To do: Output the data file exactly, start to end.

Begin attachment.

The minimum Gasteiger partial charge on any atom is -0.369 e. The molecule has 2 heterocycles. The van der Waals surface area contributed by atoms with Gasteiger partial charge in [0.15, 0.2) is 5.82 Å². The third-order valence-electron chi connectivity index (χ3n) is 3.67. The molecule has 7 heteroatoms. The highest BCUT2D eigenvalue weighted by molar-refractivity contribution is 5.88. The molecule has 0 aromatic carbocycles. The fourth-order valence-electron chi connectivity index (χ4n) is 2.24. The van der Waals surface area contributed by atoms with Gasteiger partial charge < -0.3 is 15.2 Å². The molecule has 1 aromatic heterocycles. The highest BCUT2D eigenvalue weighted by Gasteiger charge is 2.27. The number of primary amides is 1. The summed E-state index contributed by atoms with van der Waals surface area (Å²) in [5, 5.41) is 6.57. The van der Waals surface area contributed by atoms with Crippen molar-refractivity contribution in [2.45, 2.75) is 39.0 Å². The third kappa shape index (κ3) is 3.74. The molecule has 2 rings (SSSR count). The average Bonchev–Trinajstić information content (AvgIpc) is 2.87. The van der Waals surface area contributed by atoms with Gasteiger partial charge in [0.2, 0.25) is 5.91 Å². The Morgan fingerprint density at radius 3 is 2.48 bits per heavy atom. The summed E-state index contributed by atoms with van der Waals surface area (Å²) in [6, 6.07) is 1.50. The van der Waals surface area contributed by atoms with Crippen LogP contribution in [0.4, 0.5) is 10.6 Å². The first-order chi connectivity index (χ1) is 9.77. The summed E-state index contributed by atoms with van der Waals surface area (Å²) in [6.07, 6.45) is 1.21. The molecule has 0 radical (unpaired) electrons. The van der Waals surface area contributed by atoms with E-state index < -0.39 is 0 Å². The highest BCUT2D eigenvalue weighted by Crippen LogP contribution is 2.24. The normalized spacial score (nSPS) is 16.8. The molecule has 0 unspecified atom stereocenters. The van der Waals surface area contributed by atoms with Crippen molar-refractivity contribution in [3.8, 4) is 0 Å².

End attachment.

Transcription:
The minimum Gasteiger partial charge on any atom is -0.369 e. The molecule has 2 heterocycles. The van der Waals surface area contributed by atoms with Gasteiger partial charge in [0.15, 0.2) is 5.82 Å². The third-order valence-electron chi connectivity index (χ3n) is 3.67. The molecule has 7 heteroatoms. The highest BCUT2D eigenvalue weighted by molar-refractivity contribution is 5.88. The molecule has 0 aromatic carbocycles. The fourth-order valence-electron chi connectivity index (χ4n) is 2.24. The van der Waals surface area contributed by atoms with Gasteiger partial charge < -0.3 is 15.2 Å². The molecule has 1 aromatic heterocycles. The highest BCUT2D eigenvalue weighted by Gasteiger charge is 2.27. The number of primary amides is 1. The summed E-state index contributed by atoms with van der Waals surface area (Å²) in [5, 5.41) is 6.57. The van der Waals surface area contributed by atoms with Crippen molar-refractivity contribution in [2.45, 2.75) is 39.0 Å². The third kappa shape index (κ3) is 3.74. The molecule has 2 rings (SSSR count). The average Bonchev–Trinajstić information content (AvgIpc) is 2.87. The van der Waals surface area contributed by atoms with Gasteiger partial charge in [0.2, 0.25) is 5.91 Å². The Morgan fingerprint density at radius 3 is 2.48 bits per heavy atom. The summed E-state index contributed by atoms with van der Waals surface area (Å²) in [6, 6.07) is 1.50. The van der Waals surface area contributed by atoms with Crippen LogP contribution in [0.4, 0.5) is 10.6 Å². The first-order chi connectivity index (χ1) is 9.77. The summed E-state index contributed by atoms with van der Waals surface area (Å²) in [6.07, 6.45) is 1.21. The molecule has 0 radical (unpaired) electrons. The van der Waals surface area contributed by atoms with E-state index < -0.39 is 0 Å². The highest BCUT2D eigenvalue weighted by Crippen LogP contribution is 2.24. The normalized spacial score (nSPS) is 16.8. The molecule has 0 unspecified atom stereocenters. The van der Waals surface area contributed by atoms with Crippen molar-refractivity contribution in [3.8, 4) is 0 Å².